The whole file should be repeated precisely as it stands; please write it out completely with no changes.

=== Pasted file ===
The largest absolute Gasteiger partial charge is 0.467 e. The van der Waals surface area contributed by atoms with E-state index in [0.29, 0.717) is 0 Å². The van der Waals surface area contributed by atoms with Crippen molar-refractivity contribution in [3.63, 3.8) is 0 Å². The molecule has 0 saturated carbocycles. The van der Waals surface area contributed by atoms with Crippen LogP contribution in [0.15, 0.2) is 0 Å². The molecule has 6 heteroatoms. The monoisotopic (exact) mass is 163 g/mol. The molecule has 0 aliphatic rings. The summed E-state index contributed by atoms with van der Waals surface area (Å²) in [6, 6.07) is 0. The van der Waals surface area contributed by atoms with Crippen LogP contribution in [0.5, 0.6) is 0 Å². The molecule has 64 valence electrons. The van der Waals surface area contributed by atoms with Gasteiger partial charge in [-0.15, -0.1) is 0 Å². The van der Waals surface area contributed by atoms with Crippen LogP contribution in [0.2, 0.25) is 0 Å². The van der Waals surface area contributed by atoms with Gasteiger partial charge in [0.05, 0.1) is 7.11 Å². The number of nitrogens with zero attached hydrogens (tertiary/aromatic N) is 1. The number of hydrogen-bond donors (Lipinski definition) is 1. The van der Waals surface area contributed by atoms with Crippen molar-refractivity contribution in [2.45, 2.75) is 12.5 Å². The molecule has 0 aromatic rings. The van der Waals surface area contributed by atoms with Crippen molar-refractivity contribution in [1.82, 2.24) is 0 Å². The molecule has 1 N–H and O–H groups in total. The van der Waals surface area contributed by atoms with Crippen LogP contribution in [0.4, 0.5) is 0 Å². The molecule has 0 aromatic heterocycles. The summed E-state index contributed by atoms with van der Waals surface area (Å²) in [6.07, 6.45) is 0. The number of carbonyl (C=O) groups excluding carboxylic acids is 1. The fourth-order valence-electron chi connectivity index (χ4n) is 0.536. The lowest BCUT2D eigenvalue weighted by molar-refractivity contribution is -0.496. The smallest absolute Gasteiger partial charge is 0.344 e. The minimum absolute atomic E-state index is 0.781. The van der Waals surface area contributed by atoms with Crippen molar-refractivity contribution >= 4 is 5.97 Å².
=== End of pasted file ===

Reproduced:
The largest absolute Gasteiger partial charge is 0.467 e. The van der Waals surface area contributed by atoms with E-state index in [0.29, 0.717) is 0 Å². The van der Waals surface area contributed by atoms with Crippen molar-refractivity contribution in [3.63, 3.8) is 0 Å². The molecule has 0 saturated carbocycles. The van der Waals surface area contributed by atoms with Crippen LogP contribution in [0.15, 0.2) is 0 Å². The molecule has 6 heteroatoms. The monoisotopic (exact) mass is 163 g/mol. The molecule has 0 aliphatic rings. The summed E-state index contributed by atoms with van der Waals surface area (Å²) in [6, 6.07) is 0. The van der Waals surface area contributed by atoms with Crippen LogP contribution in [0.5, 0.6) is 0 Å². The molecule has 64 valence electrons. The van der Waals surface area contributed by atoms with Gasteiger partial charge in [-0.15, -0.1) is 0 Å². The van der Waals surface area contributed by atoms with Crippen LogP contribution in [0.2, 0.25) is 0 Å². The van der Waals surface area contributed by atoms with Gasteiger partial charge in [0.05, 0.1) is 7.11 Å². The number of nitrogens with zero attached hydrogens (tertiary/aromatic N) is 1. The number of hydrogen-bond donors (Lipinski definition) is 1. The van der Waals surface area contributed by atoms with Crippen molar-refractivity contribution in [2.45, 2.75) is 12.5 Å². The molecule has 0 aromatic rings. The van der Waals surface area contributed by atoms with Crippen molar-refractivity contribution in [1.82, 2.24) is 0 Å². The molecule has 1 N–H and O–H groups in total. The van der Waals surface area contributed by atoms with Crippen LogP contribution in [0.4, 0.5) is 0 Å². The molecule has 0 aromatic heterocycles. The summed E-state index contributed by atoms with van der Waals surface area (Å²) in [6.07, 6.45) is 0. The number of carbonyl (C=O) groups excluding carboxylic acids is 1. The fourth-order valence-electron chi connectivity index (χ4n) is 0.536. The lowest BCUT2D eigenvalue weighted by molar-refractivity contribution is -0.496. The smallest absolute Gasteiger partial charge is 0.344 e. The minimum absolute atomic E-state index is 0.781. The van der Waals surface area contributed by atoms with Crippen molar-refractivity contribution >= 4 is 5.97 Å².